"All the major indexes rallied to new highs and their best levels since March 2009 last week. Time for hats and horns, right?"
If you’re feeling festive, go for it.
"But there was overwhelming confirmation of the move by market indicators, wasn’t there?"
"But higher prices are a good thing aren’t they?"
Yes, if they stay that way.
"So what’s the problem?"
Strength was not confirmed by Short-term Momentum, Cumulative Volume, the Call/Put $Value Flow Line (CPFL), or the Most Actives Advance/Decline Line (MAAD) not to mention upside indicator failures on the Intermediate and Major Cycles.
"Oops… Well, then what caused prices to go up? The Royal Wedding was a success?"
There were more buyers than sellers.
In relative defiance of market internals, stock market prices continued higher last week with the S&P 500 Index gaining 1.9%, the Dow Jones Industrial Average 2.4%, the NASDAQ Composite 1.8%, and the Value Line Index 1.9%. Unfortunately, despite the party most of our Short-term indicators failed to show up. And the market is "Overbought" on that smallest cycle yet again. At the same time, Intermediate Cycle Momentum continues to exhibit an upside failure after peaking back at the mid-February index highs. So now the question is will the market continue higher unabated, or will those negative market internals soon begin to exert some downward pressure on prices?
First, we suspect that the rally that began after the mid-March lows could prove to be an A-B-C rally that could allow for index prices to appreciate another few percentage points to complete the "C" leg of the move. Upside targets to 1385—S&P, 12990—Dow 30, 2920—NASDAQ, and 3235—Value Line are possible. Given the fact market internals have confirmed virtually NONE of the this possible "C" leg rally, recent strength would be consistent with not only a Short-term high, but also with the end of the Intermediate-term rally that began last July.
Also, the fact that both CPFL and MAAD on the Minor Cycle have stubbornly refused to make new highs with the market is a negative divergence and is the first significant negative divergence by those indicators since the October 2007 highs. But there is also a marked disparity between Daily MAAD data and the Weekly MAAD series which rallied to new highs last week. While we prefer Daily data to Weekly stats because of the sensitivity of the shorter cycle, the longer-term MAAD cycle cannot be ignored. Also, it wouldn’t take much upside impetus in Daily or Weekly CPFL data to create new highs to underscore recent market strength.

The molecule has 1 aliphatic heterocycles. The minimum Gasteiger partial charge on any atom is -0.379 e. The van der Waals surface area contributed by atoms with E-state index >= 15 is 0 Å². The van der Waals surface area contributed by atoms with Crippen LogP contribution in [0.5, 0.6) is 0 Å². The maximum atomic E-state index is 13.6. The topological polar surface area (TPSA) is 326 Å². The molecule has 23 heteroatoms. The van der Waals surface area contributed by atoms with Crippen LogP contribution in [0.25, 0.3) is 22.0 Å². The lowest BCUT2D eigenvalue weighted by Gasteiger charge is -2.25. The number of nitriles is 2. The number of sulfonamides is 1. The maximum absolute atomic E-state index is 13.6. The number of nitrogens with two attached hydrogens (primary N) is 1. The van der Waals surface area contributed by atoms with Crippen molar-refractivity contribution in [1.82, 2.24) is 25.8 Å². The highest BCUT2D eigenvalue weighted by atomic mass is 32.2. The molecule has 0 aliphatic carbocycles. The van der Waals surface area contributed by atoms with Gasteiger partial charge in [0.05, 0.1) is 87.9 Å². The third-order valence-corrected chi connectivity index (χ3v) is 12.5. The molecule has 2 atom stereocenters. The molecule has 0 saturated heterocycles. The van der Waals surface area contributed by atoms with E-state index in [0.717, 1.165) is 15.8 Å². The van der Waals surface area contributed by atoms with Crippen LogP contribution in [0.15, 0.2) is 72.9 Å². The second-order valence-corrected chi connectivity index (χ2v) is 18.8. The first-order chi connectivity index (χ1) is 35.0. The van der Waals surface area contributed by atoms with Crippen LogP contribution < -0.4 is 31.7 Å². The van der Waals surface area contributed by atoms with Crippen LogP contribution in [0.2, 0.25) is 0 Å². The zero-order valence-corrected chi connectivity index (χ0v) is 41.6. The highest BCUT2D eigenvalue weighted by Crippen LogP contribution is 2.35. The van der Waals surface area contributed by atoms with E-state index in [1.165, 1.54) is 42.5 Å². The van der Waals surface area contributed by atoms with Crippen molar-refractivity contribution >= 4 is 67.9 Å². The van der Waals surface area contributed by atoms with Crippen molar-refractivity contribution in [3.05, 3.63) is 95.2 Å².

Click chart to enlarge
There is also the lingering problem with Cumulative Volume (see accompanying chart) that has not only failed to make new highs with index prices since April 2010, but the indicator has also failed to make new highs into what we are calling the "C" leg of the rally that began nearly two months ago. Clearly the underpinnings of this upmove have continued to deteriorate. Question is when will the pedal of the indicators hit the metal of pricing?
As we suggested last week, for accounts which have been long the lion’s share of this market, exit strategies are somewhat easier. Strength can be faded using the Minor and Intermediate Cycle Price Channels (see table). It is the uncommitted money that faces a dilemma, however. Should an investor chase a mature rally, or simply wait for corrective action to develop?
Because we have always tended to view the stock market as a "cash cow" rather than as a conduit to the "ownership" of companies, patience has proven to be a virtue since opportunities have had a tendency to reappear over and over again. Nonetheless, for liquid investors we are inclined toward more defensive strategies, given the fact this rally is mature. One choice might be written call options that could allow an investor to take advantage of a market that has developed Momentum problems. Premium erosion could ultimately prevail and could produce profits even though prices might move marginally higher. If prices simply decline sooner than later, so much the better for the written call.